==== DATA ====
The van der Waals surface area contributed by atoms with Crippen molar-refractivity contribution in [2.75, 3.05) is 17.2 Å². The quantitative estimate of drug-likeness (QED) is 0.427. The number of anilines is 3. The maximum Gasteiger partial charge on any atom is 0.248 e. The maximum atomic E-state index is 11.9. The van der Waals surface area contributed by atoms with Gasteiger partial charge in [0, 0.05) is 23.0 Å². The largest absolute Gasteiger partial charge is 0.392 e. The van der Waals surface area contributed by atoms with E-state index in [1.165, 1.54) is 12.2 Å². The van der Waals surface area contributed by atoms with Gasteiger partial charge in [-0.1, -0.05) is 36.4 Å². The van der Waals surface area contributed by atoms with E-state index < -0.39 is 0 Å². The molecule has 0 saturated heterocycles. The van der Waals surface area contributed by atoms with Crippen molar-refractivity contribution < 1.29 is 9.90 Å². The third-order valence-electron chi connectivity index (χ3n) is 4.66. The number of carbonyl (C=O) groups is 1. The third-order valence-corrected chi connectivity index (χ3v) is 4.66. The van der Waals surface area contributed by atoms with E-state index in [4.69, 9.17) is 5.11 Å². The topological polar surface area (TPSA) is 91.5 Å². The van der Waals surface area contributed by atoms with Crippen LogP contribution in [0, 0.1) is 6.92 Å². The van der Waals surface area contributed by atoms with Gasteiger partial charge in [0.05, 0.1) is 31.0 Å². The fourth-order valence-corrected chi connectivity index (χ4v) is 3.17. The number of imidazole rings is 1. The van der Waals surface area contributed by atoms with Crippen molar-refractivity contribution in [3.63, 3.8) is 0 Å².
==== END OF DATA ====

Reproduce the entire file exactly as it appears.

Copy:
The van der Waals surface area contributed by atoms with Crippen molar-refractivity contribution in [2.75, 3.05) is 17.2 Å². The quantitative estimate of drug-likeness (QED) is 0.427. The number of anilines is 3. The maximum Gasteiger partial charge on any atom is 0.248 e. The maximum atomic E-state index is 11.9. The van der Waals surface area contributed by atoms with Gasteiger partial charge in [0, 0.05) is 23.0 Å². The largest absolute Gasteiger partial charge is 0.392 e. The van der Waals surface area contributed by atoms with E-state index in [1.165, 1.54) is 12.2 Å². The van der Waals surface area contributed by atoms with Gasteiger partial charge in [-0.1, -0.05) is 36.4 Å². The van der Waals surface area contributed by atoms with E-state index < -0.39 is 0 Å². The molecule has 0 saturated heterocycles. The van der Waals surface area contributed by atoms with Crippen molar-refractivity contribution < 1.29 is 9.90 Å². The third-order valence-electron chi connectivity index (χ3n) is 4.66. The number of carbonyl (C=O) groups is 1. The third-order valence-corrected chi connectivity index (χ3v) is 4.66. The van der Waals surface area contributed by atoms with E-state index in [4.69, 9.17) is 5.11 Å². The topological polar surface area (TPSA) is 91.5 Å². The van der Waals surface area contributed by atoms with Crippen LogP contribution in [0, 0.1) is 6.92 Å². The van der Waals surface area contributed by atoms with Gasteiger partial charge in [0.05, 0.1) is 31.0 Å². The fourth-order valence-corrected chi connectivity index (χ4v) is 3.17. The number of imidazole rings is 1. The van der Waals surface area contributed by atoms with Crippen molar-refractivity contribution in [3.63, 3.8) is 0 Å².